Thursday, November 18, 2010

Mayor's Question Time - November Fireworks

A solid Question Time yesterday with Boris enjoying his usual friendly reception from a packed public gallery. Present in the front row - shades of El Cid once again - was Ken Livingstone, along with his long time ally Simon Fletcher. Ken was wearing a darker suit than usual, always a sign that he wants to be taken seriously, and Boris responded by swerving to the left as he faced robust questions from all sides - including the Conservative Group.


Labour members are enjoying an extended break from all that tedious 'New' stuff that won them power three times in a row. They started by asking what was most harmful to London - tax evasion or benefit fraud. Personally I find both types of law breaking unacceptable but it was clear where Labour's sympathies lie.

It took Deputy Mayor Richard Barnes to point out that the real threat to London's economy was presented by the higher taxes favoured by the previous government and the previous mayor. I piled in on the back of this, asking Boris to freeze the council tax precept for the coming year. He was pretty coy in his response, pointing out that I ask that question every year, and he refuses to commit himself ahead of time, every year. He might have added that has also frozen the precept every year too, but this was left unsaid - an encouraging implication rather than a commitment.

Transport For London

Caroline Pidgeon kicked off a wide ranging debate about safety on the Tube and TfL's management style. Boris pointed out that London Underground was safer than ever with only one accidental fatality every two years, a much better record than even ten years ago. Recent performance has been poor, calling LU's project management into question, but passengers should not be needlessly alarmed about the safety of the network.

I asked for a change of culture at TfL with an end to the secrecy and opaque committee structure. Boris seemed to think things were fine, but I would like to see TfL's transparency conform to the standards we rightly expect of local authorities and the other GLA functional bodies. This is work in progress but I have hopes that the government will address these concerns in their impending legislative programme.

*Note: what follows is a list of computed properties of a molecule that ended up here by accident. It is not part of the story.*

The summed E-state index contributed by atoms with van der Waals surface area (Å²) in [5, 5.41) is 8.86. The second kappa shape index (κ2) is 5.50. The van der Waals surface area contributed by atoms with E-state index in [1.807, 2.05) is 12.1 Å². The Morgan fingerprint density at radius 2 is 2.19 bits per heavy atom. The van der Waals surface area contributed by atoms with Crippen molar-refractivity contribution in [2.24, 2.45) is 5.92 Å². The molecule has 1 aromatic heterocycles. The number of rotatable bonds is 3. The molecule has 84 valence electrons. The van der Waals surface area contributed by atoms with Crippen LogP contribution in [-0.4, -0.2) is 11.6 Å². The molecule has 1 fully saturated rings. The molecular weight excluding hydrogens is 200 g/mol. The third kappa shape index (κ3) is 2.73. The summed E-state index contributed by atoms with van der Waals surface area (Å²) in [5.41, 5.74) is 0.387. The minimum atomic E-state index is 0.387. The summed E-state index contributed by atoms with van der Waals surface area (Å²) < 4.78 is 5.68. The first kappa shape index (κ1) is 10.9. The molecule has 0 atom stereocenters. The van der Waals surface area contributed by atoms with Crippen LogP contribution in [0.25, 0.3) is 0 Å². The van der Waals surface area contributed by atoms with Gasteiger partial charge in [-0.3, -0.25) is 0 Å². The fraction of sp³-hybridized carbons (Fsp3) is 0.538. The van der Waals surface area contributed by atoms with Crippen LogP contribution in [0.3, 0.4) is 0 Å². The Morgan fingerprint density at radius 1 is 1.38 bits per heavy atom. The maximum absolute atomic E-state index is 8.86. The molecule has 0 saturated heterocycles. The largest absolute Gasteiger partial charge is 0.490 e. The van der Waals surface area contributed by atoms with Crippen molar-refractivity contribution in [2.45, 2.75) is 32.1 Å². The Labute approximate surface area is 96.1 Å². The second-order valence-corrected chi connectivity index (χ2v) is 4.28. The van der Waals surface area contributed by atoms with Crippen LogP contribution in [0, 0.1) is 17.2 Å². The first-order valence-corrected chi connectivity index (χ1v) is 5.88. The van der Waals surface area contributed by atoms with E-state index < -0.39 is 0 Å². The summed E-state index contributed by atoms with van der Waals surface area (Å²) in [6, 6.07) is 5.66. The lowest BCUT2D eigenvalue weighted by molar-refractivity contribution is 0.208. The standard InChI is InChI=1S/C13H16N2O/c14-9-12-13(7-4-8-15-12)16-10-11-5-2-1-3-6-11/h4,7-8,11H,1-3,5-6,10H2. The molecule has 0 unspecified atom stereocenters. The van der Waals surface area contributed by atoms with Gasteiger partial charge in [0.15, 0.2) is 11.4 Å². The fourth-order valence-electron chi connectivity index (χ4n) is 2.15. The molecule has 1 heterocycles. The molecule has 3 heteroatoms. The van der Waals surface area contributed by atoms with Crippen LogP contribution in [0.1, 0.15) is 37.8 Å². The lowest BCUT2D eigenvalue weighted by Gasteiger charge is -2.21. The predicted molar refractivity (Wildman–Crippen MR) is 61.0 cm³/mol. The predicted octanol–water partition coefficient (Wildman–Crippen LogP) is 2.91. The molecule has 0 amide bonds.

Local Enterprise Partnerships

Boris is keen on promoting a London wide LEP (although the word 'local' seems inappropriate for such a body). Members lined up to make the case for LEPs based on better defined and smaller areas, which the mayor has so far refused to support.

I feel that a Thames Gateway LEP might be one way of holding together the best parts of the work done in East London and the Essex fringe, an area that still needs inward investment. Dick Tracey made a strong case for Nine Elms, and Steve O'Connell introduced us to the 'coast to coast' partnership which has seen Croydon working with neighbouring authorities outside London. This outward looking approach may prove to be the way forward for the 'doughnut boroughs' providing greater synergy than a rather clumsy London wide partnership promises.

Housing Benefit

The debate about the proposed housing benefit cap rumbled on, with Boris coming close to repeating his social cleansing remarks. Tony Arbour waded in on the side of the deserving workers who contributed to the capital's economy as opposed to the recipients of benefits who contributed less - but the argument is more nuanced than that.

Calls to preserve 'mixed communities' are about twenty years too late, because the middle classes and professionals were driven from whole areas of Central London by rising property prices long ago. Streets where millionaires and the very poorest live side by side are no more 'mixed communities' than Downton Abbey. Using the benefit system to preserve this state of affairs represents very poor value for money and it is perverse to expect taxpayers to fund accommodation that they could not afford for themselves. The availability of benefit funded tenants also fuels the market, driving rents higher, beyond the means of most people.

Of course there need to be transitional arrangements to ease the pain, but the plan to cap housing benefit is absolutely right. It should have been done years ago.

Wednesday, November 03, 2010

Questions at Camden

Tuesday night saw the latest Peoples' Question Time at the rather impressive Camden Centre at Kings Cross. A unique set of circumstances saw controversial local member Brian Coleman chairing a meeting in an inner city borough in the midst of bitter Tube and Fire Brigade strikes. Conflict seemed likely and after the meeting at Brixton, where items were thrown at the platform, security was tight.

There was also a strong turnout from Assembly Members, with only Labour's Nicky Gavron giving her apologies. Protesters with banners and vuvuzelas gathered noisily outside and former BNP Member Richard Barnbrook had a nasty encounter with left wing extremists, fortunately broken up by police before anyone got hurt.